Court of Appeal Finds Employer Not Vicariously Liable For Co-Employer’s Meal Break Violationsin Employment Law by Timothy Reuben
The Court of Appeal, First Appellate District, recently issued an opinion clarifying the extent of the duty an employer owes to ensure its employees take their meal breaks. In Serrano v. Aerotek, Inc. (Mar. 9, 2018, No. A149187) ___Cal.App.5th___ [2018 Cal. App. LEXIS 243], the plaintiff Serrano was an employee of defendant Aerotek, Inc., a staffing agency that placed temporary employees with its clients. Aerotek provided its employees with its employee handbook, along with a meal period policy that was compliant with state law. Bay Bread, LLC, a food production company, contracted with Aerotek for staffing. Serrano was sent to temporarily work for Bay Bread. The contract between Aerotek and Bay Bread stated that it was Bay Bread’s responsibility to control, manage, and supervise the work, and that Bay Bread would comply with applicable federal, state, and local laws.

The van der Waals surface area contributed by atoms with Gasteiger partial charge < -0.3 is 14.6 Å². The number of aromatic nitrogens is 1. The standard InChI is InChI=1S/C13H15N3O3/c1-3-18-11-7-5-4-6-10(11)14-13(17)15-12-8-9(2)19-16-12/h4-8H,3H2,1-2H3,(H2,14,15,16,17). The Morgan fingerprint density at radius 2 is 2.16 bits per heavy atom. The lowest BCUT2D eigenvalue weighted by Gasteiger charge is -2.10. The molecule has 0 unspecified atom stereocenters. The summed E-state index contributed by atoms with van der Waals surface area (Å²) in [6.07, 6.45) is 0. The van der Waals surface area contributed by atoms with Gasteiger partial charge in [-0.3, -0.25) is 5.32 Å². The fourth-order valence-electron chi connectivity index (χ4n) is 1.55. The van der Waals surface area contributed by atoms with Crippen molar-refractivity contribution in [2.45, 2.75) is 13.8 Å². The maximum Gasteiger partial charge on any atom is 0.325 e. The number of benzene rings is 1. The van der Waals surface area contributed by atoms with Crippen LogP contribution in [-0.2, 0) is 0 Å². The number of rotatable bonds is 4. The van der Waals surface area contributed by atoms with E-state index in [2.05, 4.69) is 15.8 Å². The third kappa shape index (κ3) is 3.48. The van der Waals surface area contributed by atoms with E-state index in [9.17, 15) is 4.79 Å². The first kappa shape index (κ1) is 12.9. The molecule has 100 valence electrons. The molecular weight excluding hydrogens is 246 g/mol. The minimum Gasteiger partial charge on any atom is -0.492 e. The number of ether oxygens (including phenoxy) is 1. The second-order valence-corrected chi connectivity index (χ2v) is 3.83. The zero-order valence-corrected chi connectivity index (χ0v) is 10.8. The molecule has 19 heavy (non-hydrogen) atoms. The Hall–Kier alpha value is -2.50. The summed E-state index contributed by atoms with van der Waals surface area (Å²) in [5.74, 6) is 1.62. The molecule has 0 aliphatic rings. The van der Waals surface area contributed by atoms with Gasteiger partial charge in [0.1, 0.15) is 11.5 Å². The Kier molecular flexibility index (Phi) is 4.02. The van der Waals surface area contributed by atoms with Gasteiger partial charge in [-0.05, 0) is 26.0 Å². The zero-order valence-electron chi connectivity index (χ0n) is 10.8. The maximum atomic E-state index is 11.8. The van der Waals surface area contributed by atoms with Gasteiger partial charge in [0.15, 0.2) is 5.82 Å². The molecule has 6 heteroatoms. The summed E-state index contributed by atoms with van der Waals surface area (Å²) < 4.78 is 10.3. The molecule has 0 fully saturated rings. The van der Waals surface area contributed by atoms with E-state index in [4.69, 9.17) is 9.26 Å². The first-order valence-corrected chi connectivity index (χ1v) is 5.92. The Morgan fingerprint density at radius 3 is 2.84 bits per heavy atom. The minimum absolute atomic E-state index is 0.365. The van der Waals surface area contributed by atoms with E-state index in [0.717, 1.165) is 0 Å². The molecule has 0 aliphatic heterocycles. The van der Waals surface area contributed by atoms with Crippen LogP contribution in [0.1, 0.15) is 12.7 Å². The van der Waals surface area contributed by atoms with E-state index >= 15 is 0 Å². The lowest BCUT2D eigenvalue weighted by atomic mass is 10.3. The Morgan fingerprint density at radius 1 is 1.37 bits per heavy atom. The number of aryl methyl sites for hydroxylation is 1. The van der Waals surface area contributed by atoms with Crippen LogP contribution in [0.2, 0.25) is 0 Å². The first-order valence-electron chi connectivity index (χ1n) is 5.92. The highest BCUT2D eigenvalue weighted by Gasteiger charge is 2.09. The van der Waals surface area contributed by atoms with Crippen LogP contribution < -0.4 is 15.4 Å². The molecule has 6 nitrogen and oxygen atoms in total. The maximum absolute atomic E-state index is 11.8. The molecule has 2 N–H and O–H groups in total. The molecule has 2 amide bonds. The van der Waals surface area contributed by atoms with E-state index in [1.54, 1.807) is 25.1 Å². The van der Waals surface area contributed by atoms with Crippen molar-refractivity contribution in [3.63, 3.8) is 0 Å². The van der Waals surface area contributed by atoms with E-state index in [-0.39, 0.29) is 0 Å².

Serrano sued both Aerotek and Bay Bread for various wage and hour violations. Aerotek moved for summary judgment on the grounds that Aerotek satisfied its own duty to provide meal periods. The trial court granted the motion, and the Court of Appeal affirmed, holding that there was no additional duty for Aerotek to police Bay Bread so as to ensure meal periods were taken. The Court also declined to extend vicarious liability to Aerotek, stating that once Aerotek has fulfilled its own duty to provide meal periods, it is not per-se liable for any meal period violation by a co-employer.
As the California Supreme Court noted in Brinker, an employer must provide its employees the opportunity to take an uninterrupted meal break, but is not required to police them. The decision in Aerotek follows this reasoning, suggesting that a little more than merely promulgating a compliant meal period policy, such as training, along with a policy requiring employees to notify the employer if they were not given a meal break, is sufficient to avoid liability.